My Dream Computer… AssembledBy Angsuman Chakraborty, Gaea News Network
Wednesday, March 14, 2007
am in the last stages of assembling have assembled my dream computer. The final hurdle is a DVI to VGA connector which turned out defective. I wanted a strong Java development system with reasonable costs and high quality tested components. I also have plans for am also using it for high throughput data processing. Here is the specification:
CPU: Intel Core 2 Duo E6600 (2.4 GHZ X 2) LGA 775 Processor (4 MB shared L2 cache). While it can be seriously over-clocked I prefer not to in Indian climate and without a powered CPU cooler.
Mainboard: Intel® Desktop Board DG965RY Classic Series (supports four 240-pin DDR2 SDRAM Dual Inline Memory Module (DIMM) sockets; 6-channel (5.1) audio subsystem using the SigmaTel* STAC9227 audio codec; Intel® Graphics Media Accelerator X3000 (Intel® GMA X3000) onboard graphics subsystem; Gigabit (10/100/1000 Mbits/sec) LAN subsystem using the Intel® 82566DC Gigabit Ethernet Controller; Ten USB 2.0 ports; Four Serial ATA IDE interfaces; One PCI Express x16 bus add-in card connector; Three PCI Express* x1 bus add-in card connectors)
Chipset: Intel(R) G965 Express Chipset Comes with the mainboard
RAM: 2 x DDR 2 (667 MHz) 1GB (best I could get in Kolkata)
Graphics Card for Dual Monitor: GeForce 6200 LE with 256 MB RAM (reasonable for non-gaming system). It provides a VGA port as well as a DVI port (where you need to attach the DVI -> VGA connector mentioned above to get VGA output).
Display: 2 x 17″ LCD Monitor (Samsung SyncMaster 740N). Finally moving to a dual monitor! Currently I am waiting for a replacement DVI -> VGA connector so I am using a KVM with both my old and new machines using the dual display while sharing the keyboard. Even with that limited setup I have started realizing the benefits of dual monitor in increasing productivity.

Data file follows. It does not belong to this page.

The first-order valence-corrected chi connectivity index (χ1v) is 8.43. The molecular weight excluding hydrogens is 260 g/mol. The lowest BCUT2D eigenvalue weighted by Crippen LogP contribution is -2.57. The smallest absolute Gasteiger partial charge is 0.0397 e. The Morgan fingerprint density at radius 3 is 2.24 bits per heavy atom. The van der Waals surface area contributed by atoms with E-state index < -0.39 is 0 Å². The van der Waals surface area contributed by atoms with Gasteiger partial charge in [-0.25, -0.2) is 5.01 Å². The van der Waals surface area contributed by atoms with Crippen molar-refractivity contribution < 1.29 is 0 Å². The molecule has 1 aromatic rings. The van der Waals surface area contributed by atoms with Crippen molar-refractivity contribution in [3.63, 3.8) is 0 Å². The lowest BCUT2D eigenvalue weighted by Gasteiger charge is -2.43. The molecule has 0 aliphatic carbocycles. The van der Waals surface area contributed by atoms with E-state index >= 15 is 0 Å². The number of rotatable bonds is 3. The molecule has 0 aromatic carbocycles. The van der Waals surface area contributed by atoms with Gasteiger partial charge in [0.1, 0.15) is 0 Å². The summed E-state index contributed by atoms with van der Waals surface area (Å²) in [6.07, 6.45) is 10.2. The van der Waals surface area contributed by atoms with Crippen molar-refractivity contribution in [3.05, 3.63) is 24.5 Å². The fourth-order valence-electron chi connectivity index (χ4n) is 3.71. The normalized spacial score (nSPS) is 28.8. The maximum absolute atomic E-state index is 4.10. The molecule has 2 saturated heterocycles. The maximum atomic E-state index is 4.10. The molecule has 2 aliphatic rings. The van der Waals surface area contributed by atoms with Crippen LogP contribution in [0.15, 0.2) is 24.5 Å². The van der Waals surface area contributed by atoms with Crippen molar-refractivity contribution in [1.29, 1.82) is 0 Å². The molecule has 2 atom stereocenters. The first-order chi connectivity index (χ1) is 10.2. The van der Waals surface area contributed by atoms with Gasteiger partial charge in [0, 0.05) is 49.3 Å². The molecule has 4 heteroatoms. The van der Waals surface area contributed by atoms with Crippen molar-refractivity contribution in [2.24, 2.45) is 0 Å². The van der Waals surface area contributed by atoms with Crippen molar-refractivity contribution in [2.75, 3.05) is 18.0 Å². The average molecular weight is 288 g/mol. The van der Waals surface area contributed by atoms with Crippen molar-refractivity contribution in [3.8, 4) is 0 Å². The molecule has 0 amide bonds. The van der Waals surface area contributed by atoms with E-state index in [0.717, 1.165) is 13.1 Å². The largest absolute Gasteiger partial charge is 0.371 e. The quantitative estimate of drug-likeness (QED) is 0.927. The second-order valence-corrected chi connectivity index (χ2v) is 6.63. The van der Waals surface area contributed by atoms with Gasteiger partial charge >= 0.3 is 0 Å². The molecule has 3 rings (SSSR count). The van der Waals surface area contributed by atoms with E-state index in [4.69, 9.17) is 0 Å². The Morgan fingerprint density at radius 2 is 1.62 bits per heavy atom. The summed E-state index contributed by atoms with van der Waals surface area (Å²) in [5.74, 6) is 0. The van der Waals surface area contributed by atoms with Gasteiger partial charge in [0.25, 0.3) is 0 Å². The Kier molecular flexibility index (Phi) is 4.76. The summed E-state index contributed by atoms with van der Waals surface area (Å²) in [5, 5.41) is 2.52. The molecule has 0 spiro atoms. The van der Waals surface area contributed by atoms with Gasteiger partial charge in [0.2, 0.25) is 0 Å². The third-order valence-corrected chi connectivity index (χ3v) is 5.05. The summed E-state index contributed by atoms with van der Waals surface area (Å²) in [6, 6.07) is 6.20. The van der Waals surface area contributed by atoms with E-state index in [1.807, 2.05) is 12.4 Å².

Harddisk: 2 x 160 GB SATA Seagate ST3160211AS Barracuda (configured as software RAID 1). Hard disks always crash, trust me on this. A RAID-1 including my boot partition (with MBR on both drives) makes it possible to work seamlessly even if one of the drive crashes. Thanks to RedHat for making this (RAID-1 on boot partition) possible.
Optical Drive: LG DVD Writer (a reasonable choice by any standards). I have another Sony DVD Writer too on my old machine.
Cabinet: Zebronics LAVA It comes with an temperature sensor which controls two fans located opposite to the CPU. We have set the sensor as close as possible to the CPU. The fans starts as soon as the temperature reaches 38 C (can be adjusted). I have added an extra fan just to be extra-safe. With full load on both cores using TAT for 10 minutes, the Tj temperature as reported by TAT remained constant at 70-71 C. The room temperature was 31 C.
The only weakness is that the fans are not speed controlled. The display looks terrific.
Overall I wanted to get a high value for price without sacrificing quality and performance. However I didn’t want to get the top high-end system like with quad-core because the extra ounce of performance comes at a hefty premium which in my opinion is not justified for a development system. I wanted a system which will serve me for years and I think I have found one. What do you think? Is there anything you would like to change?
Update: The best part is that it runs on Linux (Fedora Core 6).
Tags: Distributed Batch Processing, Gma, Hard Disk Crash Recovery, Sony